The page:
The program addresses the basic educational needs of parents of children up to age eight from low-income families by providing unified programs of (1) adult basic or secondary education and literacy programs for parents, (2) assistance for parents to effectively promote their children's educational development, and (3) early childhood education for children. Most Even Start projects provide, either directly or by working with existing early childhood programs such as Head Start, a center-based early childhood program. The national evaluation of the Even Start Family Literacy program reported positive short-term effects on children and adults, although those effects vary greatly across projects due to implementation and administration differences. The report also indicated that the resulting gains from the Even Start Family Literacy program were no greater than those that similarly motivated families would obtain from locally available services(St. Pierre, et. al., 1995).

4. Leave No Child Behind Act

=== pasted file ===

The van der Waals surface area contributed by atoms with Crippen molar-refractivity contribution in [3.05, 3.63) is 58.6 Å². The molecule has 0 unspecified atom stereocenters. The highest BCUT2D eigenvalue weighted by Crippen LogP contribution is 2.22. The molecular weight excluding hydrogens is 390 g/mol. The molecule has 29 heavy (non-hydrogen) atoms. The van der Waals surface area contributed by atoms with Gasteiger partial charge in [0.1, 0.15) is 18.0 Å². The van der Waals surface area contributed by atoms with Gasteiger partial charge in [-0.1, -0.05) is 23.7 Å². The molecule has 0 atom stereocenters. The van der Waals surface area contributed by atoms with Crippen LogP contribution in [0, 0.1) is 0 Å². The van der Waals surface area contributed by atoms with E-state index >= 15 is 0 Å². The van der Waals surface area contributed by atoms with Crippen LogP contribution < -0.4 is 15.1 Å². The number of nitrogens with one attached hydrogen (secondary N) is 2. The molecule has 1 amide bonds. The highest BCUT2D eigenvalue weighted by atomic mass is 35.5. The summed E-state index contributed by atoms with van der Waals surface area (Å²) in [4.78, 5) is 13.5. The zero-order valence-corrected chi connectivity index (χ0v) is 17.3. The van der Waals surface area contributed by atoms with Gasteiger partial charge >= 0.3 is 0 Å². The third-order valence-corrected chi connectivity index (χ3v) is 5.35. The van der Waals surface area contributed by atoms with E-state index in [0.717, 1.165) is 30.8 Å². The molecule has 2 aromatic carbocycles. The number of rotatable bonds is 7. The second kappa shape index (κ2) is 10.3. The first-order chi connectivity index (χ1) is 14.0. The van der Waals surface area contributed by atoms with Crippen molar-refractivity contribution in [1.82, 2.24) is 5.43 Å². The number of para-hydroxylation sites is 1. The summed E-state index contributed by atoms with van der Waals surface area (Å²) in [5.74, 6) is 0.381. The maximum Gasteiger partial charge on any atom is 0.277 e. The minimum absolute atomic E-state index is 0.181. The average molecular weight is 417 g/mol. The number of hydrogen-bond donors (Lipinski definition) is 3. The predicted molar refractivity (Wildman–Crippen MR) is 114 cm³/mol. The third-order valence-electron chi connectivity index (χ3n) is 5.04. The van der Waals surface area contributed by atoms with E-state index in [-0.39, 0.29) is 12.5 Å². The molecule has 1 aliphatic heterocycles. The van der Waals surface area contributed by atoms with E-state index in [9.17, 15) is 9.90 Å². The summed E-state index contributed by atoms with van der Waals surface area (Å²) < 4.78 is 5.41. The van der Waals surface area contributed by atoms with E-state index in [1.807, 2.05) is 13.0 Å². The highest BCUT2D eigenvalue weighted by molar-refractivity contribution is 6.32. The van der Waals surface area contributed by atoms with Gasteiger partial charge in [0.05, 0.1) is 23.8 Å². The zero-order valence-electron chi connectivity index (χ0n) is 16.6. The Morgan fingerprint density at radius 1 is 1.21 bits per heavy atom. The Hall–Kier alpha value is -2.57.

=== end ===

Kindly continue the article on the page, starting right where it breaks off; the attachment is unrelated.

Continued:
President Bush signed into law the No Child Left Behind Act On January 8, 2002. The Act is the most sweeping reform of the Elementary and Secondary Education Act (ESEA) since ESEA was enacted in 1965. It redefines the federal role in K-12 education and intends to help close the achievement gap between disadvantaged and minority students and their peers. The Act is based on four basic principles: stronger accountability for results, increased flexibility and local control, expanded options for parents, and an emphasis on teaching methods that have been proven to work. (U.S. Department of Education (2002). The law directs substantial reforms to state and local educational systems and will annually invest about $22 billion nationwide to aid implementation. The Act includes ten key areas to be reformed; (1) Annual Assessments, (2) National Assessment of Educational Progress, (3) Accountability, (4) Data Disclosure on Results, (5) Teacher Quality, (6) Math and Science Excellence, (7) Technology, (8) Early Reading, (9) Flexibility, and (10) Alignment.